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Miller v. Akron Bar Association, Attorney Referral

United States District Court, N.D. Ohio, Eastern Division

June 28, 2019




         Pro se Plaintiff Chadwick Lynn Miller brings this action against Defendant Akron Bar Association, Attorney Referral, pursuant to pursuant to 18 U.S.C. §§ 2339A, 241, 242, and 2261A. Doc. 1 (“Complaint”) at 3. Also before the Court is Plaintiff's motion to proceed in forma pauperis, which is granted. Doc. 2. For the reasons that follow, this case is dismissed.

         I. Standard of Review

         Pro se pleadings are liberally construed by the Court. Haines v. Kerner, 404 U.S. 519, 520 (1972) (pro se complaints are held to less stringent standards than formal pleadings drafted by lawyers); Boag v. MacDougall, 454 U.S. 364, 365 (1982). Nevertheless, federal district courts are expressly required under 28 U.S.C. § 1915(e)(2)(B) to screen all in forma pauperis actions and to dismiss before service any such action that is frivolous or malicious, fails to state a claim on which relief may be granted, or seeks monetary relief from a defendant who is immune from such relief.

         The standard for dismissal articulated in Ashcroft v. Iqbal, 556 U.S. 662 (2009) and Bell Atlantic Corp. v. Twombly, 550 U.S. 544 (2007) with respect to Fed.R.Civ.P. 12(b)(6) also governs dismissal under § 1915(e)(2)(B). Hill v. Lappin, 630 F.3d 468, 470-71 (6th Cir. 2010). Therefore, in order to survive scrutiny under § 1915(e)(2)(B), a pro se complaint must set forth sufficient factual matter, accepted as true and with all reasonable inferences drawn in plaintiff's favor, to state a plausible claim for relief. See Anson v. Corr. Corp. of Am., 529 Fed.Appx. 558, 559 (6th Cir. 2013) (“Section 1915(e)(2)(B) authorizes dismissal if the action fails to state a plausible claim for relief or is frivolous.”) (citations omitted).

         II. Analysis

         In the complaint, Plaintiff claims to be a victim of thought-reading technology installed by terrorists to harm him. Miller alleges that Defendant deliberately aided the terrorists by using mind-altering tactics, including impersonating people from Plaintiff's past, lying, and misleading Plaintiff about attorney referral services in an attempt to ensure that Plaintiff's rights as an American were not upheld. Plaintiff seeks $150 Million Dollars in damages. Complaint at 6.

         All of the statutes under which Plaintiff seeks relief are federal criminal statutes. A private citizen “has no authority to initiate a federal criminal prosecution [against] defendants for their alleged unlawful acts.” Williams v. Luttrell, 99 Fed.Appx. 705, 707 (6th Cir. 2004) (citing among authority Diamond v. Charles, 476 U.S. 54, 64-65 (1986)); Saro v. Brown, 11 Fed.Appx. 387, 388 (6th Cir. 2001) (“A private citizen has no authority to initiate a federal criminal prosecution; that power is vested exclusively in the executive branch.”) (citing United States v. Nixon, 418 U.S. 683, 693 (1974)).

         Plaintiff's claims under 18 U.S.C. §§ 241, 242, and 2261A are dismissed

         Because private citizens lack authority to initiate a federal criminal prosecution, Plaintiff lacks standing to assert a claim under 18 U.S.C. §§ 241 (conspiracy) and 242 (deprivation of rights). U.S. v. Oguaju, 76 Fed.Appx. 579, 581 (6th Cir. 2003) (plaintiff has no private right of action under 18 U.S.C. §§ 241 and 242).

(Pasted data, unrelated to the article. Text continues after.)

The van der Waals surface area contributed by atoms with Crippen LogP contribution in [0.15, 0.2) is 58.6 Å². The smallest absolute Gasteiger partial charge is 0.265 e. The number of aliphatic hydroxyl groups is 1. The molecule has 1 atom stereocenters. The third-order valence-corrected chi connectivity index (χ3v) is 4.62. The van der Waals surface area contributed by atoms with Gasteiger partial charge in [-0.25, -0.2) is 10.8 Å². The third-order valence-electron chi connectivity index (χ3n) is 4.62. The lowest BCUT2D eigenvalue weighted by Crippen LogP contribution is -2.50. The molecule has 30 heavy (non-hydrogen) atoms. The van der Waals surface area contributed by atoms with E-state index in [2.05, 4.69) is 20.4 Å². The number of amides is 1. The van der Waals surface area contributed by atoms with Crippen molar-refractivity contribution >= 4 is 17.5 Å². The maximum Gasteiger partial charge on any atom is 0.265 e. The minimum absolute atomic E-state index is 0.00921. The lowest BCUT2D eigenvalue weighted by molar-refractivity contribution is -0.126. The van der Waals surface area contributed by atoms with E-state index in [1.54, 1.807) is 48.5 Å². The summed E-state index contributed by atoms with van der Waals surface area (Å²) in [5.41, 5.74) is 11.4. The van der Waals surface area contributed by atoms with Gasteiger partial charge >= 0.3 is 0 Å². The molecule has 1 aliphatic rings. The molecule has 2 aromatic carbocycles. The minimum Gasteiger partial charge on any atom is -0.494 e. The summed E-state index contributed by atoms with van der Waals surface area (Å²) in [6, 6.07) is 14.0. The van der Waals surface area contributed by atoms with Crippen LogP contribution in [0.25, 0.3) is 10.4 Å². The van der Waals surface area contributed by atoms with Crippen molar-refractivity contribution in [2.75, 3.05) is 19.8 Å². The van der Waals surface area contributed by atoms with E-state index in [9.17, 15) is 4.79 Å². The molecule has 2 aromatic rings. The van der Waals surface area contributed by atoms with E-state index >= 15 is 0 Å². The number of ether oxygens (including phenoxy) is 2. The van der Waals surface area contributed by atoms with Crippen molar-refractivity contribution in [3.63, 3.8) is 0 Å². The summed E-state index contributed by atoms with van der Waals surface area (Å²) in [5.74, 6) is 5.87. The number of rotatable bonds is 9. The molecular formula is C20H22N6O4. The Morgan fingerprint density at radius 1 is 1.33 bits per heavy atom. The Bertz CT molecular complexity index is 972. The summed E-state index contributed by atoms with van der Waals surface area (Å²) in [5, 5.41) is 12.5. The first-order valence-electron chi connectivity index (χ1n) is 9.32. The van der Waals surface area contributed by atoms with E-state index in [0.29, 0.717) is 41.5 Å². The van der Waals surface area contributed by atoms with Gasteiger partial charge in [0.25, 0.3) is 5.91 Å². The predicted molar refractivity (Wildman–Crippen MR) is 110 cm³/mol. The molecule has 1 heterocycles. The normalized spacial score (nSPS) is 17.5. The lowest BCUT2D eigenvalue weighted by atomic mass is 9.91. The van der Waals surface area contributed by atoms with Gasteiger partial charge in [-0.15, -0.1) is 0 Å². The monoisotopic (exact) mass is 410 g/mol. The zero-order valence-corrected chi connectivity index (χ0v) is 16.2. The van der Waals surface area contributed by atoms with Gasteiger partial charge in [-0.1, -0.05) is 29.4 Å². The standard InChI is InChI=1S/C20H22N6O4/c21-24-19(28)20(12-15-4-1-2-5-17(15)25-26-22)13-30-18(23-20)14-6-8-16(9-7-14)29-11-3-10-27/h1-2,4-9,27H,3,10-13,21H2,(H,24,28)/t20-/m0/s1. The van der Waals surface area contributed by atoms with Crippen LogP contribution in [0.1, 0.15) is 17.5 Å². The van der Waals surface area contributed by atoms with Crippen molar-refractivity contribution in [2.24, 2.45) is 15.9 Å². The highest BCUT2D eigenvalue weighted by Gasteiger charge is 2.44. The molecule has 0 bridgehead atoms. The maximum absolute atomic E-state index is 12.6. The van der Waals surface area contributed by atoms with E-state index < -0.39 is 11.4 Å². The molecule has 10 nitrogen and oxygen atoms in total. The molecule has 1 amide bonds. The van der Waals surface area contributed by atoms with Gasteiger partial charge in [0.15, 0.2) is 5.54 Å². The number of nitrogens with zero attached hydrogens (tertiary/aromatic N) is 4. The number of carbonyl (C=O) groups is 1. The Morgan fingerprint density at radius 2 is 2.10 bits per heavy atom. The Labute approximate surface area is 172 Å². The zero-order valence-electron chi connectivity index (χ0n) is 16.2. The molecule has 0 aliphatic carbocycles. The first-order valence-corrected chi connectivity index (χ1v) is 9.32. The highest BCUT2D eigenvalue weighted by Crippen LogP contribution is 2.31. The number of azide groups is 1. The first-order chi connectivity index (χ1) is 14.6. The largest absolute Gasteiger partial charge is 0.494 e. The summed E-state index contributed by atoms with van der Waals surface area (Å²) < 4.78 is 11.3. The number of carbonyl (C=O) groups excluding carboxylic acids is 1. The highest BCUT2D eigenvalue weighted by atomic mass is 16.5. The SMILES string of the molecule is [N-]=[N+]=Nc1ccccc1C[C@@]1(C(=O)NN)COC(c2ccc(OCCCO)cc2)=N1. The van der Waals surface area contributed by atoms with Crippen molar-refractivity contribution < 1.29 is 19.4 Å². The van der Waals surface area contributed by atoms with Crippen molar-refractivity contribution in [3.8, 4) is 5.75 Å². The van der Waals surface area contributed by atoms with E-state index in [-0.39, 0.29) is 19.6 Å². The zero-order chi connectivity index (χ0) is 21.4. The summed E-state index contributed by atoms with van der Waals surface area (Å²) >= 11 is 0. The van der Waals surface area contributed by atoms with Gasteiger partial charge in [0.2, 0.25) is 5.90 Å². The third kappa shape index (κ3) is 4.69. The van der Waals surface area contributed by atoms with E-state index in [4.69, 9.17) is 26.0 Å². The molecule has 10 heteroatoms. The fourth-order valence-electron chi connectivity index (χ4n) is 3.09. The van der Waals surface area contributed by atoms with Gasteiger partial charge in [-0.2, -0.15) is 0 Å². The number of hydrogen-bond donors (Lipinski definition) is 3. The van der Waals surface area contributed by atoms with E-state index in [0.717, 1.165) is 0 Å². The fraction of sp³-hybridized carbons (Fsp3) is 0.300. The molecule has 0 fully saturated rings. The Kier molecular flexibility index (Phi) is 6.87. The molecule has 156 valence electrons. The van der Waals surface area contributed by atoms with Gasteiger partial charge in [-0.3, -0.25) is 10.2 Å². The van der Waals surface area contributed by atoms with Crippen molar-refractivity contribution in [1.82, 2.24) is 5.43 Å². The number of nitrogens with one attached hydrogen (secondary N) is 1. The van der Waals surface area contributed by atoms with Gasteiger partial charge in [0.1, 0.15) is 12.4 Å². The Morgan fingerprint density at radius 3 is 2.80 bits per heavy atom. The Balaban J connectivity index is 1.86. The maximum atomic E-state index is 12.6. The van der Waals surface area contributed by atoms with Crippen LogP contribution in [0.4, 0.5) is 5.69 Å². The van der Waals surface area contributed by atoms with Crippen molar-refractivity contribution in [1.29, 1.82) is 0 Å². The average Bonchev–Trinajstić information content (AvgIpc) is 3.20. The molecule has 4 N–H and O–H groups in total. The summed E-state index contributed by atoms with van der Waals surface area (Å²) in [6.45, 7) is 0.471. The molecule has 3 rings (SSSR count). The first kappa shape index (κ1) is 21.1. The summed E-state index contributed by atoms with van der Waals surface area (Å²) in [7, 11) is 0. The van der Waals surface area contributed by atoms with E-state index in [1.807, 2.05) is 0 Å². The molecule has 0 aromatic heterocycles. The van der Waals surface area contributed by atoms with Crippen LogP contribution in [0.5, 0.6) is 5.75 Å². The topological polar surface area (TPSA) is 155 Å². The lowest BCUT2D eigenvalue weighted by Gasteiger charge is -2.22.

Nor does 18 U.S.C. § 2261A provide Plaintiff with a private right of action. Murray v. Williams, No. 3:15-CV-284-TAV-HBG, 2016 WL 1122050, at *10 (E.D. Tenn. Mar. 22, 2016) (18 U.S.C. § 2261A (stalking) does not contain a private right of action) (citation omitted); see also Dixon v. Ford Motor Co., No. 2:16-CV-14124, 2018 WL 7018200, at *9 (E.D. Mich. Oct. 29, 2018) (same) (collecting cases), report and recommendation adopted, No. 16-CV-14124, 2018 WL 6321919 (E.D. Mich. Dec. 4, 2018).

         Because Miller lacks standing to bring a civil claim pursuant to 18 U.S.C. §§ 241, 242, and § 2261A, Plaintiff fails to state a plausible claim for relief and those claims are dismissed pursuant to § 1915(e).

         Plaintiff's claim under 18 U.S.C. § 2339A is dismissed

         Under 18 U.S.C. § 2339A, it is a crime to provide material support to terrorists. The Anti-Terrorism Act (“ATA”) affords a civil remedy to persons injured “by reason of an act of international terrorism.” 18 U.S.C. § 2333(a); Crosby v. Twitter, Inc., 921 F.3d 617, 622 (6th Cir. 2019) (citing 18 U.S.C. § 2333(a) and collecting cases); see also Fields v. Twitter, Inc., 881 F.3d 739, 743 (9th Cir. 2018) (the ATA authorizes a private right of action for damages caused by an act of international terrorism). “A violation of [§§ 2339A, 2339B, and 2339C] ‘can provide the basis for a [civil] cause of action under § 2333(a).'” Taamneh v. Twitter, Inc., 343 F.Supp.3d 904, 910 (N.D. Cal. 2018) (quoting Fields, 881 F.3d at 743). But Miller fails to state a plausible civil claim for violation of § 2339A because, as a threshold matter, Plaintiff does not claim that the terrorist activity alleged in the complaint is an “act of international terrorism.” Even if Plaintiff had alleged an international act of terrorism, the claim would nevertheless be dismissed because an action has no arguable basis in fact “if it describes fantastic or delusional scenarios.” Abner v. SBC (Ameritech), 86 Fed.Appx. 958, 958-59 (6th Cir. 2004). Here, Miller's claim that terrorists installed mind-reading technology and have been assisted by Defendant lacks an arguable basis in fact and dismissed pursuant to § 1915 for this additional reason. See Burnes v. Clinton, 238 F.3d 419 (Table) (6th ...

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